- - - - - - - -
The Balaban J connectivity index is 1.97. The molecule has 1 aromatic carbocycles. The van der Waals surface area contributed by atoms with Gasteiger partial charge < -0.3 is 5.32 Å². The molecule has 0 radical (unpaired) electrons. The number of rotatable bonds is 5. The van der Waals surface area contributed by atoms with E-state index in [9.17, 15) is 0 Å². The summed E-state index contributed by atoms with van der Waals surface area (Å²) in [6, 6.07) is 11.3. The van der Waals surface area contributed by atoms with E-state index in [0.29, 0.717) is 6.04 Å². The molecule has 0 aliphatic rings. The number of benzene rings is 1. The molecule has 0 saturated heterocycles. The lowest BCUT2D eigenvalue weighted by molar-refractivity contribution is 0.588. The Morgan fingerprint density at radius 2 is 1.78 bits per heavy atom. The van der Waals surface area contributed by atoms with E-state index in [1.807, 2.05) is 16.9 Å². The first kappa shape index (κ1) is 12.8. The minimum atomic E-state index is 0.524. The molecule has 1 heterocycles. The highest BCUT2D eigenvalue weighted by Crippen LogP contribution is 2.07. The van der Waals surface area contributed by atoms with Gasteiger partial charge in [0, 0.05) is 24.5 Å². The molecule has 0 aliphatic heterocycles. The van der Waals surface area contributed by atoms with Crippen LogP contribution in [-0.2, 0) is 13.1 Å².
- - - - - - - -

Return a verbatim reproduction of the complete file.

The Balaban J connectivity index is 1.97. The molecule has 1 aromatic carbocycles. The van der Waals surface area contributed by atoms with Gasteiger partial charge < -0.3 is 5.32 Å². The molecule has 0 radical (unpaired) electrons. The number of rotatable bonds is 5. The van der Waals surface area contributed by atoms with E-state index in [9.17, 15) is 0 Å². The summed E-state index contributed by atoms with van der Waals surface area (Å²) in [6, 6.07) is 11.3. The van der Waals surface area contributed by atoms with E-state index in [0.29, 0.717) is 6.04 Å². The molecule has 0 aliphatic rings. The number of benzene rings is 1. The molecule has 0 saturated heterocycles. The lowest BCUT2D eigenvalue weighted by molar-refractivity contribution is 0.588. The Morgan fingerprint density at radius 2 is 1.78 bits per heavy atom. The van der Waals surface area contributed by atoms with E-state index in [1.807, 2.05) is 16.9 Å². The first kappa shape index (κ1) is 12.8. The minimum atomic E-state index is 0.524. The molecule has 1 heterocycles. The highest BCUT2D eigenvalue weighted by Crippen LogP contribution is 2.07. The van der Waals surface area contributed by atoms with Gasteiger partial charge in [0, 0.05) is 24.5 Å². The molecule has 0 aliphatic heterocycles. The van der Waals surface area contributed by atoms with Crippen LogP contribution in [-0.2, 0) is 13.1 Å².